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Union wants grocery workers designated as first responders

Union wants grocery workers designated as first responders



A Stratford Stop & Shop employee died this week from complications of COVID-19, prompting union leaders to call for grocery workers to be classified as emergency first responders.

There are reports of multiple employees sick at various stores throughout the state, including Meriden and Wallingford, said Mark Espinosa, president of United Food and Commercial Workers Union 919 in Farmington.

Hundreds more are in quarantine or choosing to stay home.

“We just received information about the unfortunate death,” Espinosa said. “The employees were notified this morning.”

A Stop & Shop spokeswoman confirmed the death of the part-time worker, who had recently tested positive for COVID-19.

“All of us at Stop & Shop are deeply saddened by this news,” spokeswoman Jennifer Brogan said in a statement. “This associate was a part of our team, and this is a tremendous loss for us and for the Stratford store. Our thoughts and prayers go out to the associate’s family.”

The union has asked Stop & Shop to release the number of sick and impacted employees at its stores and hope to have an exact count soon. Local 919 and Local 371 in Norwalk represent Stop & Shop workers in the state. It is the largest unionized grocery chain in New England.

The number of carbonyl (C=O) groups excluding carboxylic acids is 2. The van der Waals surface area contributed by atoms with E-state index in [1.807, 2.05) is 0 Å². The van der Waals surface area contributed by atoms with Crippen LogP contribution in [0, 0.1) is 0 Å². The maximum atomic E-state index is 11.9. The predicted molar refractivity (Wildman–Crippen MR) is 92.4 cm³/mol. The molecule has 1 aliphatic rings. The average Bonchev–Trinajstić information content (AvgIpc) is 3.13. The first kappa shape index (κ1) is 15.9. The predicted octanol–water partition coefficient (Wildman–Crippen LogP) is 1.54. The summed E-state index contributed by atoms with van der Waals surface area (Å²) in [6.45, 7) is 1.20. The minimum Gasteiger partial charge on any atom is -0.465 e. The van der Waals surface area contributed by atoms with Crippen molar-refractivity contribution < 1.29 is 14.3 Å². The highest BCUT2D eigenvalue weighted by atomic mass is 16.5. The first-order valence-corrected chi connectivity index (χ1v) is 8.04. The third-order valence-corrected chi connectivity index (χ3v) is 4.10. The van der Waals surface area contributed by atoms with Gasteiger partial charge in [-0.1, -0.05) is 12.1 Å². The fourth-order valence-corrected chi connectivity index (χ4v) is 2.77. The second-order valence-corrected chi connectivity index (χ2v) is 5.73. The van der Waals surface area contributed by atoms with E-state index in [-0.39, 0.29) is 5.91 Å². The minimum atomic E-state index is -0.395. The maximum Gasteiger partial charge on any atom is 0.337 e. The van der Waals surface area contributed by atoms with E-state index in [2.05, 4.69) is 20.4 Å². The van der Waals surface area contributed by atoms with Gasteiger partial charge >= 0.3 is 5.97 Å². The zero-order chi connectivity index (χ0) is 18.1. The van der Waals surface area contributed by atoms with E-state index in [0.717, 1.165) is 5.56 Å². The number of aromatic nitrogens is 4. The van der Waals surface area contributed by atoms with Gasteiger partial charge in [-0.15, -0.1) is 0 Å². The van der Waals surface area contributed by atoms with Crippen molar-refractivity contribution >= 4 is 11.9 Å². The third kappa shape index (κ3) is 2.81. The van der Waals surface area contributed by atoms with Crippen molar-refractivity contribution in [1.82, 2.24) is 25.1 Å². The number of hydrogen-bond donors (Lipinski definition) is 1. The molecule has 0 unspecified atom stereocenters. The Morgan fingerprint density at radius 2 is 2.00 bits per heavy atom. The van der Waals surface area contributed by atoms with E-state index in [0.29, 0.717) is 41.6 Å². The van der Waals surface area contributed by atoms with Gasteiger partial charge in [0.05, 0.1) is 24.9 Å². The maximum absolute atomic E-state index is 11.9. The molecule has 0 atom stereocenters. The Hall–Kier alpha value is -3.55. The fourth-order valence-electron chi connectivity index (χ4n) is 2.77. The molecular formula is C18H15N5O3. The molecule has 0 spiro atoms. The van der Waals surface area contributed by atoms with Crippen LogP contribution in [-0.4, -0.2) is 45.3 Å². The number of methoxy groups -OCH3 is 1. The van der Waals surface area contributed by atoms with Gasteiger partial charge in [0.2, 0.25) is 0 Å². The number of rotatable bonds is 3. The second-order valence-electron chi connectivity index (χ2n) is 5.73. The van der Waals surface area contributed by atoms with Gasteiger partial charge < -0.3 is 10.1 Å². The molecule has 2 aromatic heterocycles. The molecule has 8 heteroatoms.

The grocery unions are also asking state lawmakers to classify grocery store workers as first responders to allow them to collect unemployment should they need to remain at home.

The following is a letter from Local 371 President Tom Wilkinson to state lawmakers:

“Grocery workers need your additional help and support. They are nervous about becoming infected and scared that they will bring it home to their families. Grocery stores remain open, and remain a lifeline for your constituents, helping to feed their families as they continue to quarantine. While supermarket management has instituted a number of safety precautions such as Plexiglas at the cash registers and signage instructing shoppers to maintain social distancing, a number of shoppers continue to ignore these warnings, getting very close to our workers as they are trying to safely perform their jobs.”

The governor’s office did not respond to questions about the union’s request.

A total of 500,000 masks were expected to be distributed to Stop & Shop workers throughout New England on Thursday. The chain has also reduced store capacity to 40 percent, and added partitions at cash registers. Stop & Shop does not close stores if workers have tested COVID-19 positive, but mandates other employees in contact self-quarantine, a statement said.

“What our associates are doing every day for our customers is incredible and their commitment inspires us every day,” the Stop & Shop statement read. “Their safety — and that of our customers — is paramount, and we will continue to implement extensive measures to help ensure that our stores and facilities are as safe as possible.”

Thousands of unionized grocery workers in Connecticut, New York and New Jersey stores and warehouses are staying home, leading to what could be a food distribution problem, Espinosa said.

“There’s gong to be a logistics issue if these employees stay home,” Espinosa said.

mgodin@record-journal.com203-317-2255Twitter: @Cconnbiz


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